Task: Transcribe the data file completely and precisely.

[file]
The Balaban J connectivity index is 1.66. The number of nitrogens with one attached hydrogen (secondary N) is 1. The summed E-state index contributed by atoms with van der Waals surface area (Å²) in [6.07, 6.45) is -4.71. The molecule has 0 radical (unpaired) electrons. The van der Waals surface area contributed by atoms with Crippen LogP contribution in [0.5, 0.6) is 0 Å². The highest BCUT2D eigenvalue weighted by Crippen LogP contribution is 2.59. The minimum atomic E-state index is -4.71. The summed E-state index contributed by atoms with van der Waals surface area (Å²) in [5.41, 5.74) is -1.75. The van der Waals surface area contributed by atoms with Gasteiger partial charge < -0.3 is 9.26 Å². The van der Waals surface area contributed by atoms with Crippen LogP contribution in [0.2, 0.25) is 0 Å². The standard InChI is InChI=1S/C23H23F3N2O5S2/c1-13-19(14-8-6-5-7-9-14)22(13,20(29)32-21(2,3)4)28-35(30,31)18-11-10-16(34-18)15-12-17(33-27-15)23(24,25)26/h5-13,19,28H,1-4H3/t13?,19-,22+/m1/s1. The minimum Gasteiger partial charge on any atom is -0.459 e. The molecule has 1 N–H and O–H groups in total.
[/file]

The Balaban J connectivity index is 1.66. The number of nitrogens with one attached hydrogen (secondary N) is 1. The summed E-state index contributed by atoms with van der Waals surface area (Å²) in [6.07, 6.45) is -4.71. The molecule has 0 radical (unpaired) electrons. The van der Waals surface area contributed by atoms with Crippen LogP contribution in [0.5, 0.6) is 0 Å². The highest BCUT2D eigenvalue weighted by Crippen LogP contribution is 2.59. The minimum atomic E-state index is -4.71. The summed E-state index contributed by atoms with van der Waals surface area (Å²) in [5.41, 5.74) is -1.75. The van der Waals surface area contributed by atoms with Gasteiger partial charge < -0.3 is 9.26 Å². The van der Waals surface area contributed by atoms with Crippen LogP contribution in [0.2, 0.25) is 0 Å². The standard InChI is InChI=1S/C23H23F3N2O5S2/c1-13-19(14-8-6-5-7-9-14)22(13,20(29)32-21(2,3)4)28-35(30,31)18-11-10-16(34-18)15-12-17(33-27-15)23(24,25)26/h5-13,19,28H,1-4H3/t13?,19-,22+/m1/s1. The minimum Gasteiger partial charge on any atom is -0.459 e. The molecule has 1 N–H and O–H groups in total.